excerpt from 'A Tour to North Wales, 1793' pp. 248–250 (238 words)

excerpt from 'A Tour to North Wales, 1793' pp. 248–250 (238 words)

part of

A Tour to North Wales, 1793

original language

urn:iso:std:iso:639:ed-3:eng

in pages

248–250

type

text excerpt

encoded value

I am now arrived at Corwen, New Inn; and found it occupy’d by Sr. J.L. and suite, in great pomp, and parade, and by valets, in greenand red, and gold!!  […]  The harper play’d away, upon the stairs, at the command of Sr. J.L.; and I had an equal advantage: This harper was far superior to Mr Evan of Llangollen, who was an heavy-handed beast, without any genius.  […]

 The harper play’d but a short time; owing, as they told me, to the snapping of his strings: This may be truth; but I hope he will give me more at supper time.

 Think of being confined, alone, at a dreary inn; and suppose that it should continue raining; […]  Such an evening would gloom a resident in Pall-Mall; what then is to become of a being shut up in a Welsh village, looking at their dirt, and their dunghills?  And my poor horses quiver at the end of a long dismal stable, built at the foot of a rocky mountain!  Upon the summit of which stood Owen Glendowers Chair: […]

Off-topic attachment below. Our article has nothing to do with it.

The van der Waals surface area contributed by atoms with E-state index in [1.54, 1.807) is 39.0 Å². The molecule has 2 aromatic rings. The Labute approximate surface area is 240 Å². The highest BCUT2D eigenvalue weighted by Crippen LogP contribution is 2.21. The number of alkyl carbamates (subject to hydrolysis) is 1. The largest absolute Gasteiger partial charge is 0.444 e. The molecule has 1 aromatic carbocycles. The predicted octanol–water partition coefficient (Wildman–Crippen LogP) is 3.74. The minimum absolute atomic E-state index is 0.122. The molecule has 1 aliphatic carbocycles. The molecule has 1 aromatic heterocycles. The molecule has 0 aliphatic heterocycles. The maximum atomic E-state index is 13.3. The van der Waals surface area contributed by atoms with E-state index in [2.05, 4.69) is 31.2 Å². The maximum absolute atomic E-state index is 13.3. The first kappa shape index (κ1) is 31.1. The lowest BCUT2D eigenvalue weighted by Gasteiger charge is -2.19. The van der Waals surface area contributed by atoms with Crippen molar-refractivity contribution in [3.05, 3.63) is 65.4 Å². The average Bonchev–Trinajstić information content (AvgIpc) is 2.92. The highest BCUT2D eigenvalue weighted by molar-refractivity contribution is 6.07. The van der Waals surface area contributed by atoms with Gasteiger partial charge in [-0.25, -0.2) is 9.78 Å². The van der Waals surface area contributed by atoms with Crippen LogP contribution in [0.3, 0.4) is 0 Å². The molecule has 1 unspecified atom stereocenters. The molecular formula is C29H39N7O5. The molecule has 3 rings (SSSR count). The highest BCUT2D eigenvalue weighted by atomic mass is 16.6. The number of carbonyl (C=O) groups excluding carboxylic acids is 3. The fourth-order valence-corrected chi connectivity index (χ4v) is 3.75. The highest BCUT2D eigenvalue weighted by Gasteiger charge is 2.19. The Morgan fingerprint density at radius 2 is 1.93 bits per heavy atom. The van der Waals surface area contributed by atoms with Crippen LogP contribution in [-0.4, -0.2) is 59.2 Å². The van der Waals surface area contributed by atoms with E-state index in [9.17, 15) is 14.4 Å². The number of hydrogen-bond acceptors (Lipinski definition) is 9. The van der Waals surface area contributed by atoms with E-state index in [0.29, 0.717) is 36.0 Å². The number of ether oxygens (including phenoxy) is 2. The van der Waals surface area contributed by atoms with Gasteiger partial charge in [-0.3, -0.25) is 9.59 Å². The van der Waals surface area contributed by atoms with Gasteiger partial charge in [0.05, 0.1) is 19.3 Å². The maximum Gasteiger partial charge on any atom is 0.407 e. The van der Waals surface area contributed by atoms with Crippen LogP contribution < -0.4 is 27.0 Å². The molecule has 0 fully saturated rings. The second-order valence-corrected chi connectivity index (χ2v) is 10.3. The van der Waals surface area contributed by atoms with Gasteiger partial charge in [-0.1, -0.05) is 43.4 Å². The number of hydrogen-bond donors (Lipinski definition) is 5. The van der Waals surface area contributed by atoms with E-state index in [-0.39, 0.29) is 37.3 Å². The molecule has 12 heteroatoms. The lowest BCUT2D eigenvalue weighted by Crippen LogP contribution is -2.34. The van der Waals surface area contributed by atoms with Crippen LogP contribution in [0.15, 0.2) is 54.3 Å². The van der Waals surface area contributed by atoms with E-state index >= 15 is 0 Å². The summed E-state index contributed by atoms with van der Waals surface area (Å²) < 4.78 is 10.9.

Now for the blind harper Edward Jones, to chear me; and he came in, and took his seat: Understanding but little Englishwe puzzled each other exceedingly; nor could we converse about the bards, the Druids, and Owen Glendower.  These harpers will introduce variations, and spoil their tunes; which should be play’d simply, and manfully.

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excerpt from 'A Tour to North Wales, 1793' pp. 248–250 (238 words)

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